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Organic-Carbon-Rich Rocks: Fast or Slow Organic-Carbon Accumulation?

Previous HitCarolineTop M. Isaacs, David Z. Piper, and Margaret A. Keller

Organic-carbon-rich rocks and sediments are generally attributed in the marine geologic literature to high rates of organic carbon accumulation, resulting either from rapid input and/or excellent preservation. An alternate interpretation suggested by evidence from both oil-source rocks and modern sediments is that many organic-carbon-rich strata result from comparatively slow accumulation of organic carbon that is little diluted.

The idea that organic-carbon-rich rocks represent rapid organic-carbon accumulation derives partly from the enhanced organic-carbon preservation associated with faster burial. Re-evaluation of published sediment trap and accumulation rate data in modern oceans shows, however, that sedimentation rate has been highly over-rated as a cause of high organic carbon abundance. As sedimentation rate increases, increased dilution outpaces increased preservation such that, other things being equal, more abundant organic carbon is associated with slower (not faster) sedimentation rates.

Compared to an equal thickness of rapidly accumulated organic-carbon-lean sediment in the geologic record, slowly accumulated organic-carbon-rich sediment can represent 10-20 times more time--but be misinterpreted as reflecting rapid organic carbon accumulation by the common practice of interpolating age linearly with strata thickness. This relation explains the "enigma" of transgressive black shales, including numerous oil source-rocks worldwide associated with early phases of sea level rise. In offshore locations (20-200 km from the coast), rising sea level may sharply reduce terrigenous supply without significantly affecting productivity. The result is an organic-carbon-rich condensed zone reflecting neither high productivity nor low bottom-water oxygen nor rapid sedimentation, but simply lack of dilution.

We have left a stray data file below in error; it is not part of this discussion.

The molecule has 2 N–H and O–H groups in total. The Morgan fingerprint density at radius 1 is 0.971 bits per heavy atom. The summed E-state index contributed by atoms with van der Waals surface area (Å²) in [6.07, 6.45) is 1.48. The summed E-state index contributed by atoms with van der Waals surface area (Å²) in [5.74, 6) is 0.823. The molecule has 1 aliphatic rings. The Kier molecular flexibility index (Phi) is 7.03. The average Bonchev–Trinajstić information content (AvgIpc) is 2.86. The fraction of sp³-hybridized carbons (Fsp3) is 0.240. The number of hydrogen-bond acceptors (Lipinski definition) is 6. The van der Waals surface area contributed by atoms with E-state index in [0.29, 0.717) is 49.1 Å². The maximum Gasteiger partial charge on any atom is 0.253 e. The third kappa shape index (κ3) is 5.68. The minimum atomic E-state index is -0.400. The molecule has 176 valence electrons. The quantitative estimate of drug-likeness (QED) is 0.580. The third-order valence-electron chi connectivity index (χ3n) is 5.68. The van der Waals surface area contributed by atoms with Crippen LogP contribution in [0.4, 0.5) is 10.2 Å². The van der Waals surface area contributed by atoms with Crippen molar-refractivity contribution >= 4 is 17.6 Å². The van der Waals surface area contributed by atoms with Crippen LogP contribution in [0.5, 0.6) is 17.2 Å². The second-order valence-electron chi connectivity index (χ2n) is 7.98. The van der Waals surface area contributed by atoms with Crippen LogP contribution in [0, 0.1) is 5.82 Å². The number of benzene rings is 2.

AAPG Search and Discover Article #91019©1996 AAPG Convention and Exhibition 19-22 May 1996, San Diego, California